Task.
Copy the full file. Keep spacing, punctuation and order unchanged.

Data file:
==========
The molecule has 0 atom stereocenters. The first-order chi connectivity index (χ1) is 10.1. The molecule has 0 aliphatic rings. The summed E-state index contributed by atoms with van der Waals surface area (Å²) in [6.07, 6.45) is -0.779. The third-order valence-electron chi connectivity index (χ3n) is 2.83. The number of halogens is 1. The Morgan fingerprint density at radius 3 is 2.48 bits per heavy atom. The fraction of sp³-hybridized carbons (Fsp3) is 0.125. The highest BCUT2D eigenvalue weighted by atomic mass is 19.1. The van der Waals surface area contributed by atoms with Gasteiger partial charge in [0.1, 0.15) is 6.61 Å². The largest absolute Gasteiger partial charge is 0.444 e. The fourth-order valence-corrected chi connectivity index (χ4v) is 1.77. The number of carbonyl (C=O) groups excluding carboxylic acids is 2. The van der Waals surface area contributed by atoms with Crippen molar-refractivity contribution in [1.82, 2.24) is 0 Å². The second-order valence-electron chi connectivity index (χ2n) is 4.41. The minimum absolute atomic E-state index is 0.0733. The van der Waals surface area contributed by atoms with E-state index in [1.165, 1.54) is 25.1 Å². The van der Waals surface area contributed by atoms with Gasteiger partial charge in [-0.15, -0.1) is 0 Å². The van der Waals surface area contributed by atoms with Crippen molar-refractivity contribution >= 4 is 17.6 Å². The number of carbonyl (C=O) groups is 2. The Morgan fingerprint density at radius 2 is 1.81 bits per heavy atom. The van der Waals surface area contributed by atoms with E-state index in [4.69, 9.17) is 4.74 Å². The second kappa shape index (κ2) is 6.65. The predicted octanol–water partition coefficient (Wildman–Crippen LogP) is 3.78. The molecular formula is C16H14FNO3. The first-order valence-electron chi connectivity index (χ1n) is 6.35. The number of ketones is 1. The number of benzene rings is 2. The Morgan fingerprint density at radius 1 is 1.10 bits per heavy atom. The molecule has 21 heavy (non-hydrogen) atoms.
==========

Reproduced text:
The molecule has 0 atom stereocenters. The first-order chi connectivity index (χ1) is 10.1. The molecule has 0 aliphatic rings. The summed E-state index contributed by atoms with van der Waals surface area (Å²) in [6.07, 6.45) is -0.779. The third-order valence-electron chi connectivity index (χ3n) is 2.83. The number of halogens is 1. The Morgan fingerprint density at radius 3 is 2.48 bits per heavy atom. The fraction of sp³-hybridized carbons (Fsp3) is 0.125. The highest BCUT2D eigenvalue weighted by atomic mass is 19.1. The van der Waals surface area contributed by atoms with Gasteiger partial charge in [0.1, 0.15) is 6.61 Å². The largest absolute Gasteiger partial charge is 0.444 e. The fourth-order valence-corrected chi connectivity index (χ4v) is 1.77. The number of carbonyl (C=O) groups excluding carboxylic acids is 2. The van der Waals surface area contributed by atoms with Crippen molar-refractivity contribution in [1.82, 2.24) is 0 Å². The second-order valence-electron chi connectivity index (χ2n) is 4.41. The minimum absolute atomic E-state index is 0.0733. The van der Waals surface area contributed by atoms with E-state index in [1.165, 1.54) is 25.1 Å². The van der Waals surface area contributed by atoms with Gasteiger partial charge in [-0.15, -0.1) is 0 Å². The van der Waals surface area contributed by atoms with Crippen molar-refractivity contribution >= 4 is 17.6 Å². The number of carbonyl (C=O) groups is 2. The Morgan fingerprint density at radius 2 is 1.81 bits per heavy atom. The van der Waals surface area contributed by atoms with E-state index in [4.69, 9.17) is 4.74 Å². The second kappa shape index (κ2) is 6.65. The predicted octanol–water partition coefficient (Wildman–Crippen LogP) is 3.78. The molecular formula is C16H14FNO3. The first-order valence-electron chi connectivity index (χ1n) is 6.35. The number of ketones is 1. The number of benzene rings is 2. The Morgan fingerprint density at radius 1 is 1.10 bits per heavy atom. The molecule has 21 heavy (non-hydrogen) atoms.